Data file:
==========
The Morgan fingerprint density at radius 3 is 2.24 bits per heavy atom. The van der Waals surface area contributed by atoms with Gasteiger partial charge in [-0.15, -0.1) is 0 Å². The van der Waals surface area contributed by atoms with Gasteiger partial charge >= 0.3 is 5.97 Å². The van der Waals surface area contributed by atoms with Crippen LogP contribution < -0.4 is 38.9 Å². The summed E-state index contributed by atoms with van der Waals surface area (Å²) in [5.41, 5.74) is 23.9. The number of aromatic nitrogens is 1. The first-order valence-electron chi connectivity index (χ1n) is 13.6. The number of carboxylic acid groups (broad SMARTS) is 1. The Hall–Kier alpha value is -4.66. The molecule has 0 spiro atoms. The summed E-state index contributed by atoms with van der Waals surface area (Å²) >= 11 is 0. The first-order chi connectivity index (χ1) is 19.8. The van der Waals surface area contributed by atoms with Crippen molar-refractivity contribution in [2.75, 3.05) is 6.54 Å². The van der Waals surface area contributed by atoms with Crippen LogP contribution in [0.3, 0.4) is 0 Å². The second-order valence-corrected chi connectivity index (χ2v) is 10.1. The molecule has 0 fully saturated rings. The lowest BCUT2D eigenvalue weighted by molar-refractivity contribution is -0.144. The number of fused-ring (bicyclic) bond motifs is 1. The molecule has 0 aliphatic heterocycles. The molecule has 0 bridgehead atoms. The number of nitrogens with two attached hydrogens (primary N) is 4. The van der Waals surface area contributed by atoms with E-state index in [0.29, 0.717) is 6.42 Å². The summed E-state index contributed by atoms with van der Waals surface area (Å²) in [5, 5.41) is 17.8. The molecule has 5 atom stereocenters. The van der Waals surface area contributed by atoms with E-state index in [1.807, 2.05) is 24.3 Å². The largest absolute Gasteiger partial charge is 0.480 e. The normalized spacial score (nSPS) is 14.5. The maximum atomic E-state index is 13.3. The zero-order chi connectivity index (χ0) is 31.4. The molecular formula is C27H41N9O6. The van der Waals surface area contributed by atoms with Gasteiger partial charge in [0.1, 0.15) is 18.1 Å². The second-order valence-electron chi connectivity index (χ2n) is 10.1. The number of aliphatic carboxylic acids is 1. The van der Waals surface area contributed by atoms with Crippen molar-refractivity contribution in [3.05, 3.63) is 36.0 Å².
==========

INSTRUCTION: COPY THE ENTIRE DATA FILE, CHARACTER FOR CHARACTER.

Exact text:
The Morgan fingerprint density at radius 3 is 2.24 bits per heavy atom. The van der Waals surface area contributed by atoms with Gasteiger partial charge in [-0.15, -0.1) is 0 Å². The van der Waals surface area contributed by atoms with Gasteiger partial charge >= 0.3 is 5.97 Å². The van der Waals surface area contributed by atoms with Crippen LogP contribution < -0.4 is 38.9 Å². The summed E-state index contributed by atoms with van der Waals surface area (Å²) in [5.41, 5.74) is 23.9. The number of aromatic nitrogens is 1. The first-order valence-electron chi connectivity index (χ1n) is 13.6. The number of carboxylic acid groups (broad SMARTS) is 1. The Hall–Kier alpha value is -4.66. The molecule has 0 spiro atoms. The summed E-state index contributed by atoms with van der Waals surface area (Å²) >= 11 is 0. The first-order chi connectivity index (χ1) is 19.8. The van der Waals surface area contributed by atoms with Crippen molar-refractivity contribution in [2.75, 3.05) is 6.54 Å². The van der Waals surface area contributed by atoms with Crippen LogP contribution in [0.3, 0.4) is 0 Å². The second-order valence-corrected chi connectivity index (χ2v) is 10.1. The molecule has 0 fully saturated rings. The lowest BCUT2D eigenvalue weighted by molar-refractivity contribution is -0.144. The number of fused-ring (bicyclic) bond motifs is 1. The molecule has 0 aliphatic heterocycles. The molecule has 0 bridgehead atoms. The number of nitrogens with two attached hydrogens (primary N) is 4. The van der Waals surface area contributed by atoms with E-state index in [0.29, 0.717) is 6.42 Å². The summed E-state index contributed by atoms with van der Waals surface area (Å²) in [5, 5.41) is 17.8. The molecule has 5 atom stereocenters. The van der Waals surface area contributed by atoms with E-state index in [1.807, 2.05) is 24.3 Å². The largest absolute Gasteiger partial charge is 0.480 e. The normalized spacial score (nSPS) is 14.5. The maximum atomic E-state index is 13.3. The zero-order chi connectivity index (χ0) is 31.4. The molecular formula is C27H41N9O6. The van der Waals surface area contributed by atoms with Gasteiger partial charge in [0.1, 0.15) is 18.1 Å². The second-order valence-electron chi connectivity index (χ2n) is 10.1. The number of aliphatic carboxylic acids is 1. The van der Waals surface area contributed by atoms with Crippen molar-refractivity contribution in [3.05, 3.63) is 36.0 Å².